Michael Heim. Electric Language: A Philosophical Study of Word Processing. New Haven: Yale University Press, 1999. xxi + 303 pp. Bibliographical references and index. $18.00 (paper), ISBN 0-300-07746-7. Reviewed by Susan C. Hines
Department of English & Program in Digital Arts and Multimedia Design
La Salle University.
Published by H-Ideas (October, 1999)
(Nous remercions H-Net Reviews pour nous avoir permis la reproduction de ce texte)
Hines on Heim’s Electric Language
Michael Heim’s Electric Language: A Philosophical Study of Word Processing provides students of the electronic age with a refreshing academic « why » rather than the typically commercial « how to » in terms of its approach to electronic writing. Like Goethe’s Faust, whom Heim cites in the book’s first chapter, Heim is himself a philosophical romantic of sorts, for he « shows the word transformed from the contemplative word to the electrified deed » (p. 45). Tracing the foundations and ramifications of electronic writing, the goal of Electric Language is to consider the results of writing technologies in general and of word processing in particular. This second edition (published in 1999; the first edition was published in 1987) follows a spate of publishing on hypertext and cyberspace textuality as if to remind readers that the electronic word has a history worthy of exploration, if not a present in need of a kind of reckoning.
While Heim’s book-length study was important in the late 1980s (characterized by Wired Magazine founder Andrew Joscelyne as « no simple geewiz account »), his work seems even more relevant a decade later. With an increasing number of publications in the vein of George Landow’s Hypertext (1992) and Hypertext 2.0 (1997), Janet Murray’s Hamlet on the Holodeck: The Future of Narrative in Cyberspace (1997), and Katherine Hayles’ How We Became Posthuman: Virtual Bodies in Cybernetics, Literature, and Informatics (1999), there is a serious need for a text such as Heim’s, which lays the theoretical groundwork for discussing the impact of writing technologies on human thought while also helping to bridge the gap between word processing and what hypertext guru, Ted Nelson, has called « world processing. »
With the first edition published two years before Tim Berners-Lee developed the Hypertext Mark-up Language (HTML) and at least eight years before the Word Wide Web (WWW) gained in widespread popularity, Electric Language remains remarkably fresh in its view that new ways of writing are, indeed, changing old ways of thinking. The thesis is especially compelling because of Heim’s solid, historical approach. By fleshing out many of the cultural and psychological changes associated with certain (primarily Western) writing technologies of the past, Heim makes a case for word processing that is reasonable and systematic. Drawing upon philosophies both ancient (Heraclitus, Plato, and Aristotle) and modern (Heidegger, Havelock, and Ong), Heim contemplates the « transformative » (p. 46) qualities of writing. He demonstrates how different modes of communication (oral, written) can alter human reality by differentiating between the characteristic features of pre-literate or « oral-aural » Greece (a poetic, heroic age that is « made memorable through an acoustic shape which includes rhythmic measures, sections linked by cross-reference and repetitions, and thought orders of patterned parallels » [pp. 52-53]) and literate Greece (an analytical or philosophical age that can record and reflect upon thought with « a clarity attained so as to fashion connections not altogether evident in the immediate reality » [p. 55]).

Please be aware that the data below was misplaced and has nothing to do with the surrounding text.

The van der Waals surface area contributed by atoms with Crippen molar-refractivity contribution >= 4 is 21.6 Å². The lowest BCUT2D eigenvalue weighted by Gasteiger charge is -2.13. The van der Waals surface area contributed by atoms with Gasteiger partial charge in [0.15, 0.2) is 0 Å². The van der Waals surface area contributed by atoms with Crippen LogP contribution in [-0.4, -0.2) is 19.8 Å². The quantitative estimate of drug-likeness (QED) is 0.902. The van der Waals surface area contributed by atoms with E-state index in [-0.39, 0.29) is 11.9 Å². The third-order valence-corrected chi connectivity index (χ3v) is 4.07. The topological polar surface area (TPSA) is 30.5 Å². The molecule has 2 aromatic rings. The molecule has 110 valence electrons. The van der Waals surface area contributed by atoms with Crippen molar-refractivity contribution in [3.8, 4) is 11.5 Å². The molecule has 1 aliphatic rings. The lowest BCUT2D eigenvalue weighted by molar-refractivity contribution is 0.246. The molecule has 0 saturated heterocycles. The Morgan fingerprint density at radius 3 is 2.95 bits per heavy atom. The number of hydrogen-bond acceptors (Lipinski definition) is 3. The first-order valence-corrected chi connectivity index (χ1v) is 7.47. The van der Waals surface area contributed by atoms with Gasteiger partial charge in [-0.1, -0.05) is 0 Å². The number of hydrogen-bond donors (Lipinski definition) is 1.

To Heim’s credit, his chronological or historical analysis avoids the pitfalls of absolutism or meliorism, and he examines word processing–as he examines antecedent writing technologies–in terms of its shortcomings as well as its benefits. While Heim has been criticized for « a predominately negative tone » about the primacy of electronic writing, his concerns about technologies that facilitate an immediate, often unreflective, composition are validated somewhat by the by the vast mediocrity of the WWW. In fact, Heim’s tone is more realistic than negative. As someone who understands and puts to full use the technologies about which he writes, he is understandably more prudent and cautious. Computer networks have affected and will continue to affect what Heim calls the « solitude of reflective reading and writing » (p. 215). Against the backdrop of the latest instructional technologies (asynchronous discussion and IRC chat, for example), educators, especially, can see that solitude of contemplation in abeyance.
Heim’s supposition that individual thought might be at risk in this age of electronic writing (not to mention other electronic forms of communication!) makes good sense, and that he devotes the final chapter of his book to staving off or mitigating some of word processing’s negative effects makes the work of this philosopher–in the same sense that a land developer extends himself to make a project « green » or environment-conscious– exceptionally moral. It is a pleasure to read a fully conscious, wholly thoughtful and conscientious work, and Electric Language is of that caliber.
Citation: Susan C. Hines . « Review of Michael Heim, Electric Language: A Philosophical Study of Word Processing, » H-Ideas, H-Net Reviews, October, 1999.
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